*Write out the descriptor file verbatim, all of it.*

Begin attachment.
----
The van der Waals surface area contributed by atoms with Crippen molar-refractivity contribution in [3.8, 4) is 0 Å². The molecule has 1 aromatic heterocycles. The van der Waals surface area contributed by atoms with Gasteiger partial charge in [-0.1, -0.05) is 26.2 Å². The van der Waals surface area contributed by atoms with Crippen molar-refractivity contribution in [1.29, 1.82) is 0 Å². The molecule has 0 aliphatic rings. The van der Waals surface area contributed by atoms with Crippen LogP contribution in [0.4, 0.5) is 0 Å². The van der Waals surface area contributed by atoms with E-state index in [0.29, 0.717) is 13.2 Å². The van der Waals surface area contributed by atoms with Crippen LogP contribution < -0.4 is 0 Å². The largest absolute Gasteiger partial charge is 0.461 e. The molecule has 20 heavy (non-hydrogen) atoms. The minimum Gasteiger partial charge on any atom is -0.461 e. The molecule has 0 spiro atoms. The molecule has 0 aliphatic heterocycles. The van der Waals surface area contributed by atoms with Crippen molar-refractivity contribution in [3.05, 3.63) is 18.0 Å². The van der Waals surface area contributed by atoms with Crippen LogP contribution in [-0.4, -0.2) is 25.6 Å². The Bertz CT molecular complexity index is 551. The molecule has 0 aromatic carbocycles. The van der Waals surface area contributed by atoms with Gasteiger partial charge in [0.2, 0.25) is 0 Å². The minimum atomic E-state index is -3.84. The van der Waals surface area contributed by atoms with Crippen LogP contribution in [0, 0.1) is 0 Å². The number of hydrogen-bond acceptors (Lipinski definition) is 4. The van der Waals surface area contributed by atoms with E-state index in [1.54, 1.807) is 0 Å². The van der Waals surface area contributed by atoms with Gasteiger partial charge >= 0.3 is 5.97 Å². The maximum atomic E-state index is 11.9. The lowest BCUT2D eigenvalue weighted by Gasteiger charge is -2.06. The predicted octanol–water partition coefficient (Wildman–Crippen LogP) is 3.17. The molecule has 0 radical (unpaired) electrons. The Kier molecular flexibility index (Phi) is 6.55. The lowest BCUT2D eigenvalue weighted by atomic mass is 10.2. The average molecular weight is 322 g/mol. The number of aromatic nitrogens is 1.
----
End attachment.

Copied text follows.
The van der Waals surface area contributed by atoms with Crippen molar-refractivity contribution in [3.8, 4) is 0 Å². The molecule has 1 aromatic heterocycles. The van der Waals surface area contributed by atoms with Gasteiger partial charge in [-0.1, -0.05) is 26.2 Å². The van der Waals surface area contributed by atoms with Crippen molar-refractivity contribution in [1.29, 1.82) is 0 Å². The molecule has 0 aliphatic rings. The van der Waals surface area contributed by atoms with Crippen LogP contribution in [0.4, 0.5) is 0 Å². The van der Waals surface area contributed by atoms with E-state index in [0.29, 0.717) is 13.2 Å². The van der Waals surface area contributed by atoms with Crippen LogP contribution < -0.4 is 0 Å². The largest absolute Gasteiger partial charge is 0.461 e. The molecule has 20 heavy (non-hydrogen) atoms. The minimum Gasteiger partial charge on any atom is -0.461 e. The molecule has 0 spiro atoms. The molecule has 0 aliphatic heterocycles. The van der Waals surface area contributed by atoms with Crippen molar-refractivity contribution in [3.05, 3.63) is 18.0 Å². The van der Waals surface area contributed by atoms with Crippen LogP contribution in [-0.4, -0.2) is 25.6 Å². The Bertz CT molecular complexity index is 551. The molecule has 0 aromatic carbocycles. The van der Waals surface area contributed by atoms with Gasteiger partial charge in [0.2, 0.25) is 0 Å². The minimum atomic E-state index is -3.84. The van der Waals surface area contributed by atoms with Crippen LogP contribution in [0, 0.1) is 0 Å². The number of hydrogen-bond acceptors (Lipinski definition) is 4. The van der Waals surface area contributed by atoms with E-state index in [1.54, 1.807) is 0 Å². The van der Waals surface area contributed by atoms with Gasteiger partial charge >= 0.3 is 5.97 Å². The maximum atomic E-state index is 11.9. The lowest BCUT2D eigenvalue weighted by Gasteiger charge is -2.06. The predicted octanol–water partition coefficient (Wildman–Crippen LogP) is 3.17. The molecule has 0 radical (unpaired) electrons. The Kier molecular flexibility index (Phi) is 6.55. The lowest BCUT2D eigenvalue weighted by atomic mass is 10.2. The average molecular weight is 322 g/mol. The number of aromatic nitrogens is 1.